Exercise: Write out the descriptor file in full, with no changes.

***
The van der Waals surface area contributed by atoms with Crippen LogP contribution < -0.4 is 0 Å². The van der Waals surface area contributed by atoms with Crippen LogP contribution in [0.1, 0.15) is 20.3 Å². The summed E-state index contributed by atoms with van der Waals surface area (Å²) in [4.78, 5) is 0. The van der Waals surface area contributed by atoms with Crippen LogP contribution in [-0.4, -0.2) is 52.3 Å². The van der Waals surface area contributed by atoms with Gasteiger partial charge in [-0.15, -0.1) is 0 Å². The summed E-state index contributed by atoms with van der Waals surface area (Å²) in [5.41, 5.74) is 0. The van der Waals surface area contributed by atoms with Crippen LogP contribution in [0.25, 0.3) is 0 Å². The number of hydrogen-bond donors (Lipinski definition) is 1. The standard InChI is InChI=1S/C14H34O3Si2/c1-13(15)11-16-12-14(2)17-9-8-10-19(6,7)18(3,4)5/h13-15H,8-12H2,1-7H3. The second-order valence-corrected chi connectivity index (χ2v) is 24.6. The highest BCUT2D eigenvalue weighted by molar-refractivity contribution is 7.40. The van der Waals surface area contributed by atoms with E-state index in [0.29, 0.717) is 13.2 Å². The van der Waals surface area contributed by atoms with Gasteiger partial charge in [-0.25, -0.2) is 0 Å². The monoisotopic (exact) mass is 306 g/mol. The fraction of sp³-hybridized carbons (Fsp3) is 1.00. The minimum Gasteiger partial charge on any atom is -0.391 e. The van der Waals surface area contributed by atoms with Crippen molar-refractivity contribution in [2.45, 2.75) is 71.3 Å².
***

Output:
The van der Waals surface area contributed by atoms with Crippen LogP contribution < -0.4 is 0 Å². The van der Waals surface area contributed by atoms with Crippen LogP contribution in [0.1, 0.15) is 20.3 Å². The summed E-state index contributed by atoms with van der Waals surface area (Å²) in [4.78, 5) is 0. The van der Waals surface area contributed by atoms with Crippen LogP contribution in [-0.4, -0.2) is 52.3 Å². The van der Waals surface area contributed by atoms with Gasteiger partial charge in [-0.15, -0.1) is 0 Å². The summed E-state index contributed by atoms with van der Waals surface area (Å²) in [5.41, 5.74) is 0. The van der Waals surface area contributed by atoms with Crippen LogP contribution in [0.25, 0.3) is 0 Å². The number of hydrogen-bond donors (Lipinski definition) is 1. The standard InChI is InChI=1S/C14H34O3Si2/c1-13(15)11-16-12-14(2)17-9-8-10-19(6,7)18(3,4)5/h13-15H,8-12H2,1-7H3. The second-order valence-corrected chi connectivity index (χ2v) is 24.6. The highest BCUT2D eigenvalue weighted by molar-refractivity contribution is 7.40. The van der Waals surface area contributed by atoms with E-state index in [0.29, 0.717) is 13.2 Å². The van der Waals surface area contributed by atoms with Gasteiger partial charge in [-0.25, -0.2) is 0 Å². The monoisotopic (exact) mass is 306 g/mol. The fraction of sp³-hybridized carbons (Fsp3) is 1.00. The minimum Gasteiger partial charge on any atom is -0.391 e. The van der Waals surface area contributed by atoms with Crippen molar-refractivity contribution in [2.45, 2.75) is 71.3 Å².